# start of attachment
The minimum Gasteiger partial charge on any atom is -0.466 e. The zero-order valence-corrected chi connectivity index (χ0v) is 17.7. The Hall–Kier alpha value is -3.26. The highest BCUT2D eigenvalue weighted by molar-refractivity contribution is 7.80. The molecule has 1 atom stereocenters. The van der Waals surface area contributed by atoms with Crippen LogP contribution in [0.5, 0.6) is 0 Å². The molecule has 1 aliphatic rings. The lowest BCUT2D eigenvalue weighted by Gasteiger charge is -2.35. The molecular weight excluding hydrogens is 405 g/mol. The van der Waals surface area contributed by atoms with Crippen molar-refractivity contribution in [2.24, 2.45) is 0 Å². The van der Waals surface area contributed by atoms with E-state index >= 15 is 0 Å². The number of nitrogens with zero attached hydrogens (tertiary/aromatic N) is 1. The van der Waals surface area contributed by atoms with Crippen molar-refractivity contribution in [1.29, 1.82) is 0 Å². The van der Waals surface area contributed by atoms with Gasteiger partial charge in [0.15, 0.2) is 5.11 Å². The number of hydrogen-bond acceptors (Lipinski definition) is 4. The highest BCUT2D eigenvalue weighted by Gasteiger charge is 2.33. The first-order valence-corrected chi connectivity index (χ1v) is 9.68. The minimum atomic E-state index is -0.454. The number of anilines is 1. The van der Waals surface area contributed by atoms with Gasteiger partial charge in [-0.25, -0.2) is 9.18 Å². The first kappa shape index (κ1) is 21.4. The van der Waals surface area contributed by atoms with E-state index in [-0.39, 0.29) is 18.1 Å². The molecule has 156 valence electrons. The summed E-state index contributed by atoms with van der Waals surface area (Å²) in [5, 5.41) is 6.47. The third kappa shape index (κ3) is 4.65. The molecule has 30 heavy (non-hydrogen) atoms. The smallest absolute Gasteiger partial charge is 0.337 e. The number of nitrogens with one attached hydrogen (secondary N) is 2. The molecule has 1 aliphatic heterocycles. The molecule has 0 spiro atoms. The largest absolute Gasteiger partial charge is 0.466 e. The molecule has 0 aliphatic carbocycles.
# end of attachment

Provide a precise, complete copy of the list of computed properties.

The minimum Gasteiger partial charge on any atom is -0.466 e. The zero-order valence-corrected chi connectivity index (χ0v) is 17.7. The Hall–Kier alpha value is -3.26. The highest BCUT2D eigenvalue weighted by molar-refractivity contribution is 7.80. The molecule has 1 atom stereocenters. The van der Waals surface area contributed by atoms with Crippen LogP contribution in [0.5, 0.6) is 0 Å². The molecule has 1 aliphatic rings. The lowest BCUT2D eigenvalue weighted by Gasteiger charge is -2.35. The molecular weight excluding hydrogens is 405 g/mol. The van der Waals surface area contributed by atoms with Crippen molar-refractivity contribution in [2.24, 2.45) is 0 Å². The van der Waals surface area contributed by atoms with E-state index >= 15 is 0 Å². The number of nitrogens with zero attached hydrogens (tertiary/aromatic N) is 1. The van der Waals surface area contributed by atoms with Crippen molar-refractivity contribution in [1.29, 1.82) is 0 Å². The van der Waals surface area contributed by atoms with Gasteiger partial charge in [0.15, 0.2) is 5.11 Å². The number of hydrogen-bond acceptors (Lipinski definition) is 4. The highest BCUT2D eigenvalue weighted by Gasteiger charge is 2.33. The first-order valence-corrected chi connectivity index (χ1v) is 9.68. The minimum atomic E-state index is -0.454. The number of anilines is 1. The van der Waals surface area contributed by atoms with Gasteiger partial charge in [-0.25, -0.2) is 9.18 Å². The first kappa shape index (κ1) is 21.4. The van der Waals surface area contributed by atoms with E-state index in [-0.39, 0.29) is 18.1 Å². The molecule has 156 valence electrons. The summed E-state index contributed by atoms with van der Waals surface area (Å²) in [5, 5.41) is 6.47. The third kappa shape index (κ3) is 4.65. The molecule has 30 heavy (non-hydrogen) atoms. The smallest absolute Gasteiger partial charge is 0.337 e. The number of nitrogens with one attached hydrogen (secondary N) is 2. The molecule has 1 aliphatic heterocycles. The molecule has 0 spiro atoms. The largest absolute Gasteiger partial charge is 0.466 e. The molecule has 0 aliphatic carbocycles.